Equatorial Guinea
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Equatorial Guinea might be one of the smallest countries in Africa, however, what is apparent is that football in the oil-producing country is on the ascendancy. It is in the women's game that the Equatorial Guineans have made the quickest inroads, qualifying for their maiden FIFA Women's World Cup in 2011. Contrary to assumptions, it has not been an achievement built on a run of luck or fortunate victories, but rather a planned advancement achieved with remarkable quickness. Besides Nigeria, the country of just 650,000 people is the only African nation to have won a women's crown. A late bloomer on even the continental scene, Equatorial Guinea are a closed book to the rest of the world, and, unlike their African counterparts and fellow participants Nigeria, they will enjoy a low profile without any expectations on their shoulders.

For the last few years, the Nzalang Nacional have been building a formidable side in the obscurity of Malabo, the country's capital city, which sits on an island off of mainland Africa. Before the 2008 Women’s African Championships, where they betrayed expectations and won the trophy as hosts, very few knew about the strengths of their side. The first time people took notice of the emerging power was back in 2007 after they defeated a heavily favoured South African side 2-1 in an Olympic qualifier. A year before that, they were eliminated in the group stage at their maiden participation at the African Championships. Now, as they walk onto the world stage for the first time, they will be eager to make a grand entrance.

The road to Germany
Even after their continental triumph in 2008, Equatorial Guinea were still seen as outsiders to defend their crown two years later, with countries like Ghana, Nigeria, South Africa and Cameroon enjoying the lion’s share of publicity. However, they once again stunned Africa by qualifying for a second successive final, which qualified them for Germany 2011. Even though they lost in the ultimate contest 4-2, they put up a tenacious fight against a more clinical and ruthless Nigerian side, and they won many admirers for their gutsy performances.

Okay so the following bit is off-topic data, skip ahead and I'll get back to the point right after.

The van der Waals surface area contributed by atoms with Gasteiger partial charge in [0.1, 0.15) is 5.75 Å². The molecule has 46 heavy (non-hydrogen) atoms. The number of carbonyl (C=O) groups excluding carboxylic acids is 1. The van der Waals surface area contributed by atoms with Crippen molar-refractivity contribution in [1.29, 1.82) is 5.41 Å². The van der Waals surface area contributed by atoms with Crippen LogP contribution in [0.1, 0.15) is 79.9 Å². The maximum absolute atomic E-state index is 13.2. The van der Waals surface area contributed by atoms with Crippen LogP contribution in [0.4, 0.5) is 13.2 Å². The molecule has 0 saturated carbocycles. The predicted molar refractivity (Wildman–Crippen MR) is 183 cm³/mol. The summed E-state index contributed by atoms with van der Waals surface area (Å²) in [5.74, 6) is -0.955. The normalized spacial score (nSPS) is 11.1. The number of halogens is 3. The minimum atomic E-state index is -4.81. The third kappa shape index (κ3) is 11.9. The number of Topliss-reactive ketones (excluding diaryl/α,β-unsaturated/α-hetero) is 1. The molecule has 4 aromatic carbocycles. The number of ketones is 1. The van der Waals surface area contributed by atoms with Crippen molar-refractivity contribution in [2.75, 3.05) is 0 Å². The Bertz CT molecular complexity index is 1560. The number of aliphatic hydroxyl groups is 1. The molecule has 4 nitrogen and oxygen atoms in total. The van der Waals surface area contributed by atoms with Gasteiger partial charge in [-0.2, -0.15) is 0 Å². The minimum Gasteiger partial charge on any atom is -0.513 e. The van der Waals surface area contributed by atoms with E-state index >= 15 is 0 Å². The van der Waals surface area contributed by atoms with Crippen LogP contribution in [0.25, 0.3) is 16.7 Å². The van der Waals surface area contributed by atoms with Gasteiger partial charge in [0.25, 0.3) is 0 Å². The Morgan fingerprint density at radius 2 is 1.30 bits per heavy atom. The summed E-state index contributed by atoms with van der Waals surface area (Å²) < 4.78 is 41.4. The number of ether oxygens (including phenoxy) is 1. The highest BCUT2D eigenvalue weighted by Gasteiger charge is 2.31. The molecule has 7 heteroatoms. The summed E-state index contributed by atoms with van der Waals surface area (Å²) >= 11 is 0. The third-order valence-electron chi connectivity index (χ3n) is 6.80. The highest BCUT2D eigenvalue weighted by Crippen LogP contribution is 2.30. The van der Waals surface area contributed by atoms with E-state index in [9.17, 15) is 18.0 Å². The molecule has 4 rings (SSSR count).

The star players
In 2008, it was not easy for anyone to single out stars in the ‘Nzalang Nacional’. Goalkeeper Miriam Paixao Silva is vital for the Equatorial Guinea defence. In the semi-final, a 3-1 win over South Africa, and in the final defeat, she was one of the most consistent performers for the team.

The coach
Marcelo Frigerio became the new coach of Equatorial Guinea in March 2011. He took over from Congolese Jean-Paul Mpila who had guided the team through qualification. Frigerio won his first two matches in charge, both against Cameroon, which went someway to prove his impressive reputation from Sao Paulo for success as well as pioneering work in women’s football. “This is the biggest opportunity of my career,” he said after being handed the job. The 40-year-old is also an Italian citizen.

Previous FIFA Women's World Cups

  • Equatorial Guinea have never previously qualified for the FIFA Women's World Cup finals.

The stats
1 – The number of times Equatorial Guinea have won the African crown. That was back in 2008, when they also handed Nigeria their only-ever defeat in the event.

10 – The number of goals Equatorial Guinea scored at the African Women’s Championships in 2010.

What they said
“The women’s team of Equatorial Guinea are like the Brazil men’s team. The players are idols and greeted like stars after each match. After their last win, it took two hours before we could leave the stadium. There can be nothing else like it in women’s football anywhere in the world.” Marcelo Frigerio, Equatorial Guinea coach.